Steve Borowski’s resume as a waterman is longer than some books, so it’s only appropriate that aquatic king of Kona now has a permanent home in the Hawaii Waterman Hall of Fame.
Borowski joins legendary past Hall of Fame honorees Duke Kahanamoku, Eddie Aikau, Nappy Napoleon, Rell Sunn and Nainoa Thompson.
“It’s a tremendous honor,” Borowski said. “I have been inducted into multiple hall of fames the last few years, but this is really special.”
Borowski has been inducted into the Hawaii Swimming Hall of Fame, Illinois Water Polo Hall of Fame and Chicago High School Sports Hall of Fame.
The Hawaii Waterman Hall of Fame was initiated in 2010 to create a lasting tribute to the Hawaiian Islands water sports legacy and honor the achievements of Hawaii’s standout watermen and waterwomen.
The criteria used to select inductees are based on sustained outstanding contribution to the sport, and international, national and local accomplishment and recognition.
Jennifer Stabrylla is a member on the board of the Hawaii Swimming Hall of Fame and recommended Borowski for the honor.
Stabrylla stressed that Borowski’s personality is what put him over the top for prestigious award.
“Steve is so humble, and that’s the reason a lot of people don’t know about his accomplishments,” Stabrylla said. “For Steve it has never been about himself, but more what he can do for others.”
Borowski has a more than 60-year love affair with the water.
Growing up in Chicago, he began swimming competitively at the age of 4 and started playing water polo at 7.
“I was in the water from a very young age,” Borowski said. “I grew up with a swimming pool about half a block from my house, and it was always available for me,”
Borowski became a high school All-American in both sports and attended Indiana University on scholarship.
At Indiana he was part of the university’s first two NCAA Championship swimming teams and was again an All-American in both swimming and water polo.
“If it was not for swimming I don’t think I would have ever gone to college,” said Borowski, who was the first high school and college graduate in his family. “It got me out of the inner city and away from a bad environment. Swimming moved me forward.”
Borowski was able to seamlessly transition from athlete to coach in the years that followed.
After being an assistant at his alma mater and helping coach multiple world-class athletes leading up to the 1972 Olympic games in Munich, Borowski made the move to Hawaii — the only appropriate place for a waterman of his caliber.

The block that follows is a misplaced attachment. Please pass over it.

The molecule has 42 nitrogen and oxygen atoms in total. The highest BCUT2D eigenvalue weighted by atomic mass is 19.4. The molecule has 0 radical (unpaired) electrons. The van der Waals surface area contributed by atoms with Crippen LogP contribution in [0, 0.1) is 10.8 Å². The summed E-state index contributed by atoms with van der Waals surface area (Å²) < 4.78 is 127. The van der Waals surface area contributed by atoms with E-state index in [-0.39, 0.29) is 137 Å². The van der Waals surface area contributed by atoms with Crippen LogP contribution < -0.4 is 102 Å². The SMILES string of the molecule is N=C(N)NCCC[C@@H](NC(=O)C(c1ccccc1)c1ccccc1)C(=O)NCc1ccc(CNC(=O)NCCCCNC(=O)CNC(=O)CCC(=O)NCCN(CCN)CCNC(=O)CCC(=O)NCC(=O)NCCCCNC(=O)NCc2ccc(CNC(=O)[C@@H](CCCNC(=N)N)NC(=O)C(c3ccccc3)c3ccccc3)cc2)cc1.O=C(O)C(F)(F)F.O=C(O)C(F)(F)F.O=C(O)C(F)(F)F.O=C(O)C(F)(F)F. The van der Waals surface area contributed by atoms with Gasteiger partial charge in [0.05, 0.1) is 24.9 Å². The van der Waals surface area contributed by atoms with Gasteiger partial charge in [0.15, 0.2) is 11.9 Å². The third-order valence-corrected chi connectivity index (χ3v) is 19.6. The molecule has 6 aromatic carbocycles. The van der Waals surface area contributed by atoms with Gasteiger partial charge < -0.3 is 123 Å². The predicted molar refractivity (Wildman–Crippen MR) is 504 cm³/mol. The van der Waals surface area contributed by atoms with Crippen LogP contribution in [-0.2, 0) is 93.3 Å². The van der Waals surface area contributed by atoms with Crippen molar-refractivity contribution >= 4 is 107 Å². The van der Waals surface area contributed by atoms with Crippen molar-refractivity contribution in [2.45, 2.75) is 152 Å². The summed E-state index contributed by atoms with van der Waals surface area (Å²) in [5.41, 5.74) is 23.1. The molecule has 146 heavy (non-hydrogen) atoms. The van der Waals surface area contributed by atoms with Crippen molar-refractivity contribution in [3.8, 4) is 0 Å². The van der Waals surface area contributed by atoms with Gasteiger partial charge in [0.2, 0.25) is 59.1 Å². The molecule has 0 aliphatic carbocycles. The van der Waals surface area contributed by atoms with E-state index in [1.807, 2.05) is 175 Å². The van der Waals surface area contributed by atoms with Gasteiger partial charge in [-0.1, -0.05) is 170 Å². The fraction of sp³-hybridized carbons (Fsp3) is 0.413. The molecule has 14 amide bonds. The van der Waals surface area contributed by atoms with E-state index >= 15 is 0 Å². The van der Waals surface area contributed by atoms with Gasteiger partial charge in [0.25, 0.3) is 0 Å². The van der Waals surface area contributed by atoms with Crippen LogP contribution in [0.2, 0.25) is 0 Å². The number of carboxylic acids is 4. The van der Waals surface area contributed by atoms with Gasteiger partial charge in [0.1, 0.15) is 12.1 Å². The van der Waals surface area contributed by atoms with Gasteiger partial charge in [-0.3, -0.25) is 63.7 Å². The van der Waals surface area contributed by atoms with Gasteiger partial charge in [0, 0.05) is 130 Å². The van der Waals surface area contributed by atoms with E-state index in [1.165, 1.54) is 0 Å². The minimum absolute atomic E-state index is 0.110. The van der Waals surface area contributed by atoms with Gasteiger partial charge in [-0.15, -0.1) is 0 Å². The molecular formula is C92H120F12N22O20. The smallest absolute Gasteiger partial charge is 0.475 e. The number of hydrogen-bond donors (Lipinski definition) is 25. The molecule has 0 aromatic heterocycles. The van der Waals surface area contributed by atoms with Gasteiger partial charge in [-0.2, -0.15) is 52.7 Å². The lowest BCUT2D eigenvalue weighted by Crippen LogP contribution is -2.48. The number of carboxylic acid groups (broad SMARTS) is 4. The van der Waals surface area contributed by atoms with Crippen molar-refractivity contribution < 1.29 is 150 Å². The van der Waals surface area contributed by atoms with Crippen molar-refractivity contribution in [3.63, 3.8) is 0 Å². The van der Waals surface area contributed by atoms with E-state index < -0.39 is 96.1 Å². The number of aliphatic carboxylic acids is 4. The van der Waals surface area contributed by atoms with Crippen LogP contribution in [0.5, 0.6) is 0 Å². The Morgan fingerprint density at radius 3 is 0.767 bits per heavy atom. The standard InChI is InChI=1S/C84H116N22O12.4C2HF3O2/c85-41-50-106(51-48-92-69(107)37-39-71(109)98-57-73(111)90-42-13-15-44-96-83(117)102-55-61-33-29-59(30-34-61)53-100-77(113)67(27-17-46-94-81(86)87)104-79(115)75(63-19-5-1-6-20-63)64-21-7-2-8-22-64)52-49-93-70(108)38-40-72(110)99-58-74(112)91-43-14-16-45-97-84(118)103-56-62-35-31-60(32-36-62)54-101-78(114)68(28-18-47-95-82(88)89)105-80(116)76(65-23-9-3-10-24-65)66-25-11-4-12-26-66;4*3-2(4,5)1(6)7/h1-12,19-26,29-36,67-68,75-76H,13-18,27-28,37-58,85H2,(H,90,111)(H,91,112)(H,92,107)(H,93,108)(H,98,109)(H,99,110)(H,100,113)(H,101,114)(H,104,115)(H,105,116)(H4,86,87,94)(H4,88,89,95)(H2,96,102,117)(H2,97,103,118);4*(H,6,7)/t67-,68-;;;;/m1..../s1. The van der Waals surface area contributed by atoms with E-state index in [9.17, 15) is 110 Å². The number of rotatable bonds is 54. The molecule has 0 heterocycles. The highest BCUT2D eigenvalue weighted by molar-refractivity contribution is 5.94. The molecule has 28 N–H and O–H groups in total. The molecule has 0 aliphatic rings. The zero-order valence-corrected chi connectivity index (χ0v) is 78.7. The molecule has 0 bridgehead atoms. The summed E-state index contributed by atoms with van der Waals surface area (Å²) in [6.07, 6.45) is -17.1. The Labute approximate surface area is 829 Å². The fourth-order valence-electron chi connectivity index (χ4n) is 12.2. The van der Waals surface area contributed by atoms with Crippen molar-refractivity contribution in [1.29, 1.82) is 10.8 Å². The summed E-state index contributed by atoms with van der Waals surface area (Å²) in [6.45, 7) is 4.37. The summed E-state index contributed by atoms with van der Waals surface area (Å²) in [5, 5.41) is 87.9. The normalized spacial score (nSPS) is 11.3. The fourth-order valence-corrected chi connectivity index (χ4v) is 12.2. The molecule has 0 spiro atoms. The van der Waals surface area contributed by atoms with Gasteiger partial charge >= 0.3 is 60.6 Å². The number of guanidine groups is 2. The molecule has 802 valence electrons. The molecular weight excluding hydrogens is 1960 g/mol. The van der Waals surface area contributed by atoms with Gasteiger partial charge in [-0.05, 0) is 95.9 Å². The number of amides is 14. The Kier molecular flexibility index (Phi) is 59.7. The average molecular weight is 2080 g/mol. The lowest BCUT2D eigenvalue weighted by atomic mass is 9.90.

Borowski became the Punahou head swimming coach and led both the boys and girls teams to 13 consecutive state championships. The school was the winningest program in the nation and never lost a dual meet during the time.
During his time at Punahou he also coached Chris Woo to a berth on the 1976 Olympic swim team and saw his pupil shatter multiple state records.
Locally, Borowski is known for starting the Kona Aquatics, Kona Masters and Kealakehe High School programs.
At Kealakehe, he coached the girls swim team to a state runner-up finish last season and to a state title in 2010. It’s Kealakehe’s only state title in any sport.
“He’s worthy on more than one level for this honor,” Stabrylla said. “Before this I only knew him in the swimming and coaching context. He’s so much more than that.”
Away from the pool, Borowski is an avid body surfer, spear fisherman and underwater photographer. He also been instrumental in designing multiple aquatics facilities throughout the state and serves as the organizer for numerous races state-wide.
“It’s only recently that I have learned precisely how deep is his knowledge of all things aquatic and of his love, support, and respect for the ocean,” Stabrylla said. “Steve’s spirit truly resides in the waters of Hawaii.”
Despite multiple inquiries to coach prestigious college and national teams around the globe, Borowski cannot see himself anywhere else but in Hawaii.
“I have turned all the offers down with no regrets,” Borowski said. “I love coaching, and I love teaching people. When I made the decision to coach swimming in Hawaii it was never for the money. Hawaii has become a really important part of me, and I don’t think I could live anywhere else.”
The Waterman Hall of Fame awards dinner takes place Aug. 22 at the Outrigger Canoe Club in Oahu.